My Top Nine Literary/Classic Novels to Conquer in 2013

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Every year I promise myself that I will enrich my reading life inclusions of some classic/literary reads, and every year, for the most part, I cast aside my worn copy of something classically beautiful and head to the Young Adult section. Of course, there's nothing wrong with either, but I do feel a bit deficient in my literary life. I can't help but think the inclusion of these would make me a better writer. Here are a few of my picks:

Tender Is The Night by F. Scott Fitzgerald: I have often tried to read The Great Gatsby, and found that although Fitzgerald is a phenomenal wordsmith, I never quite connect with anyone, and I end up putting it down. But this past month, I've been inspired by my little cousin, Richard, who has found a favorite novel in Gatsby. I'll try to read Gatsby sometime next year, but I thought I might try one of Fitzgerald's other novels to perhaps whet my palette before diving into Gatsby. Tender Is The Night felt like a great start, and I'm intrigued by its moroseness. Perhaps, also because, Fitzgerald believes it's his best work. 

North and South by Elizabeth Gaskill: I so tried to crack into this novel but for some reason, I never dived back in. Watching the BBC serial has made up my mind that it will be a wonderful story. I realllllly want to give it a go.

Nine Stories by J.D. Salinger: Inspired by fellow bluestocking, Casee Marie, I feel I cannot go back in time without reading Salinger. I read Franny and Zooey once whilst in school, and I'm convinced that I just wasn't ready for it. I hope to like at least two of his nine stories.

Breakfast at Tiffany's by Truman Capote: I'm not sure if I've mentioned it before, but I must be the only female on the planet who can't stand the film. Audrey is always beautiful and intriguing, but I just could not relate or sympathize with Holly, or her naming her cat, 'Cat', or her 'Go-Lightly' surname. And then one day, during my internship, fellow bluestocking, Dana, spoke so highly of the novel, and its differences from the film that I wanted to settle this for once and for all.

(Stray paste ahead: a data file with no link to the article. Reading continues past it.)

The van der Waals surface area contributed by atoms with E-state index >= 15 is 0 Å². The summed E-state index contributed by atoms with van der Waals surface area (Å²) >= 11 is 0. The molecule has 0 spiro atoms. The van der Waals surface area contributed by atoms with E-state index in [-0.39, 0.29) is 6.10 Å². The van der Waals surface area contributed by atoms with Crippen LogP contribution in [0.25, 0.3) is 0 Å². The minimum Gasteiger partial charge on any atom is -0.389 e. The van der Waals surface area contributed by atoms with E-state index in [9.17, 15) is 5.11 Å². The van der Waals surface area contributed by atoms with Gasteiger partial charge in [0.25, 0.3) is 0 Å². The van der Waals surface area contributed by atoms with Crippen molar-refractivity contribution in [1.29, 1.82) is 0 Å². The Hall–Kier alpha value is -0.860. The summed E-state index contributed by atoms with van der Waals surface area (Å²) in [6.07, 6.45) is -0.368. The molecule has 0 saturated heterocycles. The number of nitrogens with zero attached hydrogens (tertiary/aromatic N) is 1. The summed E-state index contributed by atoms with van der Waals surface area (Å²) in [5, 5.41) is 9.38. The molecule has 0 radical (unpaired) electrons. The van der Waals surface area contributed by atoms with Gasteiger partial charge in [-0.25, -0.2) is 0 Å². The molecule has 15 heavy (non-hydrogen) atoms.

On The Road by Jack Kerouac: I've been trying to finish this novel for at least four years now. It's been countlessly mentioned on Novel Days, and I find I just can't seem to shake it until I've finished it! I may not fall into every one of Kerouac's works, but I'm in love with him. There you go :-).

The Alchemist by Paulo Coelho: Two of my little cousins have come to me, and expressed that this novel has changed their outlook on life. The End.

Dreaming In Cuban by Cristina Garcia: I started reading this earlier this year, and fell in love with its' magical realism and lyrical music. Unfortunately, it got lost between a reading rut and a literary surge, and I don't want it to fall in the cracks. I want to introduce all the more Latino writers into my literary world.

Tracks by Louise Erdrich: This novel has spent even more time in my library. I started this in my freshman year of college around 8 years ago, and I walked into my family library thinking...I really should finish that one. I want to read more works by or about Native Americans, as I hold cultural traces to both the Cherokee and Mohawk Native American tribes. Not to mention, of the Native works I have read, they hold some of the most naturally exquisite descriptive abilities. 

Young Hearts Crying by Richard Yates: I've always wanted to read one of his novels, but have been too afraid. I don't necessarily feel like being discouraged from my dream of succeeding, and after watching Revolutionary Road, I felt as hollow as an empty soda can. Nevertheless, this novel has been sitting on my TBR pile for the past year. 

What novels are you looking forward to reading that you would like to conquer?


  1. I've been meaning to read The Alchemist too. Enjoy :)

  2. I have been wanting to read Breakfast at Tiffany's - of course - and North and South too. I attempted North and South earlier this year, but I couldn't get into it.